In Which I Attempt to Convince the World to Watch All Things Tig Notaro


I had never heard anything like this sketch; I was enthralled. The timing. The repetition. The silence. Such gorgeous pauses. In a world where it feels like we need to fill every space with some yammering, to hear someone on stage using silence–to be brave enough to use it–made me take notice of this person Tig. And not just me. ‘The New York Times’ ran a piece about her 13-minute paean to Taylor Dane.

Bitch Flicks’ Weekly Picks


Check out what we’ve been reading this week – and let us know what you’ve been reading/writing in the comments!

Reflecting on ‘True Detective’s First Season


But, at the end of the day—at the end of a lot of days—I’m tired of watching these shows and seeing women as props and symbols used to push the hero along his way. I’m tired of watching these shows and seeing the massive chasms between what they present, what they claim to represent, and what their fans insist they represent.

‘Silicon Valley’ Adds Women, Convinces Me It Shouldn’t Add Women


Women aren’t really treated poorly by ‘Silicon Valley,’ but it’s weird that they’re treated as being so different from the male characters on the show. Where the men have recognizable – if exaggerated – human failings, motivations and personality tics, the women are much more inscrutable, like adults who’ve walked into the middle of a children’s game. It’s a pattern that exists outside of just this show, but it’s something that stops women from being full participants in the story even if they now, at least, exist there.

‘Entourage’: Masculinity and Male Privilege in Hollywood


Turtle reminds Vince that “the movie is called ‘Aquaman,’ not ‘Aquagirl.'” This line is indicative of the “boys club” that continues to thrive in Hollywood. An actress’s livelihood in the industry is dependent on her co-star.

Masculinity in ‘Game of Thrones’: More Than Fairytale Tropes

Sam finds his courage defending Gilly and Baby Sam against a White Walker.

Boys are judged on their ability to swing a sword or work a trade, criticised for showing weakness, and taught to grow up hard and cold. Doesn’t sound unfamiliar, does it? Masculinity is praised in Westerosi society, as it is in our own.

How Upset Should We Be About Rape Plot Lines on HBO?


Let me start by saying that the title of this post is a little disingenuous – I’d never tell you how upset to be about the rape plot lines on HBO. You feel how you feel, and you get to make your own decisions about what you do and don’t watch. I do, however, find it interesting that rape’s showing up so often on TV, and I wonder whether that’s a good thing (because we’re finally talking about it) or a bad thing (because we’re slowly getting desensitized to it). I think it’s a little of both.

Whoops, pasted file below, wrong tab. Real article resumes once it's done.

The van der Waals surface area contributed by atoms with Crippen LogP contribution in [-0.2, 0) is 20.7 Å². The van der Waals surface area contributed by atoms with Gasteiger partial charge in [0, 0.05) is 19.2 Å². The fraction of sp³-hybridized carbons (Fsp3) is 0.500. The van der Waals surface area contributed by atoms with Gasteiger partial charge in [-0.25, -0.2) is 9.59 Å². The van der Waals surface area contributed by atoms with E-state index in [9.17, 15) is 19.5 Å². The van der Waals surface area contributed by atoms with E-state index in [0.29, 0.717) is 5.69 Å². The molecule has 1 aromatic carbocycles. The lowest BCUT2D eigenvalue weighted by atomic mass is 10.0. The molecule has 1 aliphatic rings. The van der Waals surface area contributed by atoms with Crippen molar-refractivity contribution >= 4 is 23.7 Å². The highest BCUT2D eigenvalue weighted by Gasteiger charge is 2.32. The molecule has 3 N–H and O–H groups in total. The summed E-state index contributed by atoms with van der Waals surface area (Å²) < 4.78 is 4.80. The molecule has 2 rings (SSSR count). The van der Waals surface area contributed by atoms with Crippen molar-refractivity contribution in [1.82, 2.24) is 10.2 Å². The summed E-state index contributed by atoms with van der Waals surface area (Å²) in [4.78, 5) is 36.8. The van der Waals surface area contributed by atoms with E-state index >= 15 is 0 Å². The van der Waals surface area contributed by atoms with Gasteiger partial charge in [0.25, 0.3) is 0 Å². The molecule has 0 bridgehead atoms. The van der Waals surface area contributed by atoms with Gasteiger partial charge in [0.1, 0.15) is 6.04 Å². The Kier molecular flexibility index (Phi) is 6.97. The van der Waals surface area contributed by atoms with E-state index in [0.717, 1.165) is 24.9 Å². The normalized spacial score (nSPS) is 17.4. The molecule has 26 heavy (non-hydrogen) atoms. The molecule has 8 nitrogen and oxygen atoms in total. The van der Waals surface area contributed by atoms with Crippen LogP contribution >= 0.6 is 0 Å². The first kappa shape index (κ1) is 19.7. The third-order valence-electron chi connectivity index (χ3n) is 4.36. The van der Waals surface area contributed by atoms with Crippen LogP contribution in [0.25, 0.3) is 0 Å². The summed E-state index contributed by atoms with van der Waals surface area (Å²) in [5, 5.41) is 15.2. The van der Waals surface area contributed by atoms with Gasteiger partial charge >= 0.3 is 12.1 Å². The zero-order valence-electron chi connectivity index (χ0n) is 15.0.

Bitch Flicks’ Weekly Picks


Check out what we’ve been reading this week–and let us know what you’ve been reading/writing in the comments!

‘Bessie’: Unapologetically Black, Female, and Queer

The Empress of the Blues, Bessie Smith. Mood:Indigo

‘Bessie’ is one of the rare mainstream films that shows an unapologetically Black, female and queer protagonist. That alone is groundbreaking in an otherwise straightforward biopic.

Mo’Nique Returns to the Spotlight in ‘Bessie’


The film also focuses on the relationship between Smith and Ma Rainey, who mentored Smith and gave her guidance on developing her stagecraft. Mo’Nique portrays Ma Rainey, known as the “Mother of the Blues,” in a rich and layered performance and has so much charisma she steals every scene she’s in.

One to Watch Out For: HBO’s ‘Bessie’

A portrait of Bessie Smith by Carl van Vechten

There is, nevertheless, something magical about Bessie’s life and career. How did an impoverished, orphaned Black girl who spent her childhood singing on the streets not only survive but succeed in a land that still lynched its Black citizens? There is something profoundly modern and heroic about the woman herself. An independent woman with attitude and talent, she has to be one of the most charismatic feminist icons of the 20th century.

Political Humor and Humanity in HBO’s ‘VEEP’


She’s a toxic political figure, a creator of monumental gaffes and inappropriate situations who doesn’t even have the excuse of good intentions. Her intentions are always self-serving and she treats her staff atrociously, often assigning them the blame for her mistakes.